Written by Kari Patterson of Sacred Mundane
There’s a one-word banner I’m waving these days: Habits.
The word probably doesn’t kindle a fire of passion or enthusiasm in your soul.
Though you may not come alive when you hear the word habits, I will tell you this one-word anthem is revolutionizing our homeschool like nothing else has in a long time.
I stumbled upon this volume, Habits: The Mother’s Secret to Success, a selection of Charlotte Mason’s writings on the topic of character formation in children. I had been in a weary season, struggling with homeschool, behavior issues, and general overwhelm with life.
There was so much to do, where to begin? Our days felt haphazard and aimless. I lacked passion and zeal for homeschooling. I found myself wondering if I was even cut out for this home-education thing.
Within the first few pages, I knew this was what I’d been missing. Her words of wisdom rang true and clear, timeless. We began with baby steps, heeding her advice and implementing simple habits.
The keys for me to remember were:
- Don’t implement a habit you cannot completely reinforce for 2-4 weeks. Previously I would assign my children more than I was willing to reinforce. This led to constant frustration, overwhelm, and frequent negative interactions. To my amazement, scaling back and only requiring a few things, which I was completely devoted to joyfully and enthusiastically reinforcing, has brought success, giving us far more frequent joyful interactions. Hooray!
- Don’t ease up on a past habit as a “reward” for good behavior. Mason maintains that this is the fatal move so many mothers make. Let’s say Johnny has been doing an excellent job of picking up his dirty clothes, for two whole weeks. You’re so happy, that when you notice he left them on the floor, you kindly do it for him, “just this once.” But that actually undoes the habit-keeping, and will extend the amount of time it takes to actually make a habit. It will harm him in the end, because the sooner the habit is solidified, the sooner he’ll have mental-space for other things. Once something is habit you don’t have to think about it anymore!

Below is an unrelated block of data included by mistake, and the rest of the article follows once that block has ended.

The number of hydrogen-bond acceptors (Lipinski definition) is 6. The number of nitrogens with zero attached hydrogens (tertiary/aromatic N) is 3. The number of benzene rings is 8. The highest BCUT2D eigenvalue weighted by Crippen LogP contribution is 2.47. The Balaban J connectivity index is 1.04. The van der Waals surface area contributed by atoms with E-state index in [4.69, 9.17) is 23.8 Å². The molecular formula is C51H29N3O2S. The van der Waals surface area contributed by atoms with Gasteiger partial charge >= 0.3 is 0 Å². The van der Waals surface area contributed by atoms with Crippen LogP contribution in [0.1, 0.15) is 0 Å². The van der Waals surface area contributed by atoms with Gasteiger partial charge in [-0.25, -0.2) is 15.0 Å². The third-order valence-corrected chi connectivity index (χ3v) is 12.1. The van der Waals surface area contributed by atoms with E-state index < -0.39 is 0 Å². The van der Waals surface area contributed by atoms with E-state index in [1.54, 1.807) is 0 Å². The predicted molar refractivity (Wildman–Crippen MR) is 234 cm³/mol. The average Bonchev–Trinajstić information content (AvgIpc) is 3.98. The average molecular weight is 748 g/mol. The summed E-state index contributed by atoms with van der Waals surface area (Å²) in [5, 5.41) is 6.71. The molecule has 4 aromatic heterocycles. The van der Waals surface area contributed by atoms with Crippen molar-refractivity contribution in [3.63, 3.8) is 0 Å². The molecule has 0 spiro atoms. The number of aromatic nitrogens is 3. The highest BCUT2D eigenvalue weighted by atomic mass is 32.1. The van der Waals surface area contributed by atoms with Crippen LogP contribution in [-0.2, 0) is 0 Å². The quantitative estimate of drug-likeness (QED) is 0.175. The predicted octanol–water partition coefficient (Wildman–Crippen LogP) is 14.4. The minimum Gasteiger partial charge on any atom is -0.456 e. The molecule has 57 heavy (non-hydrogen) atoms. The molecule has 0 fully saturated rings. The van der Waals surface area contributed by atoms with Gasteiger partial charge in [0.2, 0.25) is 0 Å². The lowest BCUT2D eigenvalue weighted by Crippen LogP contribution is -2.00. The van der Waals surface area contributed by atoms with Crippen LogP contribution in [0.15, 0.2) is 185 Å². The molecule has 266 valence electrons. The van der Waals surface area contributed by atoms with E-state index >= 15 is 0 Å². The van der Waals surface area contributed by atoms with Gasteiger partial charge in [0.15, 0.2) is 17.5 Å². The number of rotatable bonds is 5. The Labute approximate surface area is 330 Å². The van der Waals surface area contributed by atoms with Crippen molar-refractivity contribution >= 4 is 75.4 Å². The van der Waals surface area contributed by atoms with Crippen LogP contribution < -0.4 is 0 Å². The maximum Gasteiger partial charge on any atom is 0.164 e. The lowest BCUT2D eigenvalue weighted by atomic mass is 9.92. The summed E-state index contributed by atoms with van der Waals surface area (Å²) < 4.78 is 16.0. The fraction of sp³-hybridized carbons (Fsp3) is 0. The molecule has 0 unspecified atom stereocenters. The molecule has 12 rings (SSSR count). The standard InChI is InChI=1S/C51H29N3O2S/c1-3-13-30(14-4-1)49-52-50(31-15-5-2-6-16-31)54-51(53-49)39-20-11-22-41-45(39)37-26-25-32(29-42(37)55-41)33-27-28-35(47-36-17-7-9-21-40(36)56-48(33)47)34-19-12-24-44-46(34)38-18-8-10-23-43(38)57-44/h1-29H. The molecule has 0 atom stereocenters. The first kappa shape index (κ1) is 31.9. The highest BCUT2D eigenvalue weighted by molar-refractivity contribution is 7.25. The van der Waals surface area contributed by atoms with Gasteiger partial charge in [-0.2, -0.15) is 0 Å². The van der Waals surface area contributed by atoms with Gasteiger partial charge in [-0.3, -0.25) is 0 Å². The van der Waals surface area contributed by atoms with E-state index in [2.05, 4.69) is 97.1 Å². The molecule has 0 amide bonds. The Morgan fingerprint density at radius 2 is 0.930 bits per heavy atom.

- Reward with freedom, not food or money or toys. The reward for finishing math early is not a lollipop, it’s free time. It’s the freedom to do whatever he wishes with the time that’s left. The reward for finishing all his chores without being asked is free time, time to play outside or read or craft or Lego or whatever his heart desires. What a wonderful, wholesome, and refreshing reward!
So why do I bring this up at the holidays? Isn’t this the time when schedules and structure are tossed to the wind in the name of fun and festivities?
I’m finding that our simple habits are carrying us through the would-be chaos of the holiday season.
We drove 3,000 miles over a two-week period recently, and I found that keeping our simple habits in place, even as so many other things were different or unpredictable, helped us have a refreshing, renewing, joyful trip, returning back to our home-routine with relative ease.
So what will your Holiday Habits be?
That is, what simple habits will you reinforce to help your family navigate this often-hectic season?
Perhaps it’s a 4-part morning chore routine. Perhaps it’s always beginning something at 10 a.m. Perhaps it’s your read-aloud time in the afternoon. Perhaps it’s eating green vegetables at every meal. Perhaps it’s saying the Lord’s Prayer at breakfast. Perhaps it’s a nature-walk every day at 1 p.m. Perhaps it’s reading an advent book before bed.
For those of you who are naturally highly-structured, this may seem like a no-brainer.
But maybe just a few of you, like me, need a nudge to stake out healthy habits this holiday season. I guarantee we’ll have an easier time easing into January if we’ve not abandoned these things all month long.
Your turn! What helpful habits have you implemented with your children? What new habits do you think might be helpful to include this holiday season? Thanks for reading.
Originally published on Dec 17, 2015